LAWRENCEVILLE - Two weeks ago, there were record highs. This weekend, expect record lows.
On March 25, the mercury hit 87 degrees at Hartsfield-Jackson Atlanta International Airport, one of the highest temperatures ever recorded in March and a record high for that day.
But this Easter weekend, those new springtime dresses will be hidden under layers of coats and scarves.
Temperatures could be as low as 25 degrees in Gwinnett on Sunday morning, National Weather Service Meteorologist Steve Nelson said. The previous low for April 8, in 1886, was 32 degrees. Records have been kept in Atlanta since 1878.
"That's not normal," he said. "It's been many, many years since we've seen it go back and forth in two weeks like that. Most likely, we're going to shatter the record for Easter Sunday."
The cold weather will start today, with low temperatures just above freezing early this morning. In the coming days, those temperatures will continue to drop and Nelson said Gwinnett will not see temperatures in the 70s again until Wednesday.
A freeze watch will be in effect tonight, Saturday night and into Sunday morning.
David Stooksbury, the state climatologist, said Georgia has a tendency to get a cold outbreak in early April.
"If you're going to sunrise services Sunday morning, it's going to be cold," he said. "It's hard not to get excited and get out there and put out summertime gardens, but I'd wait a week."
Randy Kucera, who owns Randy's Perennials and Water Gardens in Lawrenceville, said many people were lured to start planting by March's warm temperatures. So far, he said, this has been his busiest year in the store's 20-year history.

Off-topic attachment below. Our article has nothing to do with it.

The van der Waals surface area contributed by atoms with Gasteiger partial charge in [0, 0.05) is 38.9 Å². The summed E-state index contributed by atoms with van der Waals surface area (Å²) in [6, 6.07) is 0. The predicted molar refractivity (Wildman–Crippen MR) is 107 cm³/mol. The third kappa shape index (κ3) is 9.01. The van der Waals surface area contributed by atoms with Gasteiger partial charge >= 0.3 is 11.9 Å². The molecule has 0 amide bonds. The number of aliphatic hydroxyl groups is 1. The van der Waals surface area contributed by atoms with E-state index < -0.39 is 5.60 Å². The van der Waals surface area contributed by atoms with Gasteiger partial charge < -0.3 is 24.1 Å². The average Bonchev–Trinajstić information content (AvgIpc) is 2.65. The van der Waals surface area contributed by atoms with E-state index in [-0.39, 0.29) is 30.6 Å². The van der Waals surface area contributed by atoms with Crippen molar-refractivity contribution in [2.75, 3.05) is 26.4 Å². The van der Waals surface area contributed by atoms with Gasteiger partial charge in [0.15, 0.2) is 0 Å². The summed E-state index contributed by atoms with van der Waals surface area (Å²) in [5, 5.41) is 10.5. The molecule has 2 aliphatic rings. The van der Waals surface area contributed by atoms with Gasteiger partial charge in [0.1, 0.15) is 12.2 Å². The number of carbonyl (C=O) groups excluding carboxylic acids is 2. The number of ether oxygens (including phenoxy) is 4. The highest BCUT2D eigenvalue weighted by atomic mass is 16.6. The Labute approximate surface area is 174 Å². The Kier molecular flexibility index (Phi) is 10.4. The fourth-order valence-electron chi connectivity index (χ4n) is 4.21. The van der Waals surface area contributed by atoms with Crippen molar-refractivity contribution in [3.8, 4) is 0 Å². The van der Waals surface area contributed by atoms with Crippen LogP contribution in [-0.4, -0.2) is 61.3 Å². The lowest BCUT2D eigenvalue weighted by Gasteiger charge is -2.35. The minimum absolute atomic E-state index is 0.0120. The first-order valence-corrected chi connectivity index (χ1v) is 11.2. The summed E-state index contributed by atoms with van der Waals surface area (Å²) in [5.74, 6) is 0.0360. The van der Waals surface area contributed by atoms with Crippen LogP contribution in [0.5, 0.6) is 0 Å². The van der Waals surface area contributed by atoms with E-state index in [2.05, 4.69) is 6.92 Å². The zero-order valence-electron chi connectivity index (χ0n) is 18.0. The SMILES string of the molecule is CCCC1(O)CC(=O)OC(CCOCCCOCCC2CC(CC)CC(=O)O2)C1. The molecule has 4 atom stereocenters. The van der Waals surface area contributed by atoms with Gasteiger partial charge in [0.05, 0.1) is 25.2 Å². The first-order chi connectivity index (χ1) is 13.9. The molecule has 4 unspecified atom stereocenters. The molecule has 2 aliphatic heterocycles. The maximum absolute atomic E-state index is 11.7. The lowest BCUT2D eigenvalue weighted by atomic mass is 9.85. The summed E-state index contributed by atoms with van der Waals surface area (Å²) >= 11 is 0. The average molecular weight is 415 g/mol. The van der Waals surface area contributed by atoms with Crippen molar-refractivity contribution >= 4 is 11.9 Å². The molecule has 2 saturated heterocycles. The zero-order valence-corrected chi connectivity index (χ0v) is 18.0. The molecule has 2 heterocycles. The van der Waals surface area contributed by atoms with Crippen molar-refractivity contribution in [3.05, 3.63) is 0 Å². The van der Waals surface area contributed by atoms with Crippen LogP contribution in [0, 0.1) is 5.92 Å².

Thursday, business had dropped 75 percent when people realized there was a possibility of frost, he said.
Nelson said Thursday that while parts of Gwinnett may frost for an hour or so early today, the real danger for frost is throughout the rest of the weekend.
The best way to save newly planted annuals and vegetables with tender leaves is to cover them with a sheet or blanket, Kucera said. Watering plants well before the freeze will also help insulate their roots.
Any potted or hanging plants should be brought inside, and if plants are damaged by frost, the damaged parts should be cut off after a week.
Kucera said the warm weather made people antsy to start their gardens, but that the late freeze should be expected in the region.
"Never plant before Easter," he said. "Spring fever hit and everybody's going nuts. ... The first week of March, it started getting warm and people have been planting like crazy."
Next year, Kucera said, people will not need the warning. But as more time passes between freezes, they will again forget the possibility of cold temperatures.
Nelson, of the National Weather Service, said early warm temperatures do not mean winter is over. Even though there was only one cold day in March - March 4 had a high temperature of 47 degrees - this weekend's arctic air mass is left over from earlier winter weather in Canada and elsewhere.
"It's a very large cold air mass," he said. "It's harder and harder to break record temperatures when we keep adding a year and decades go by."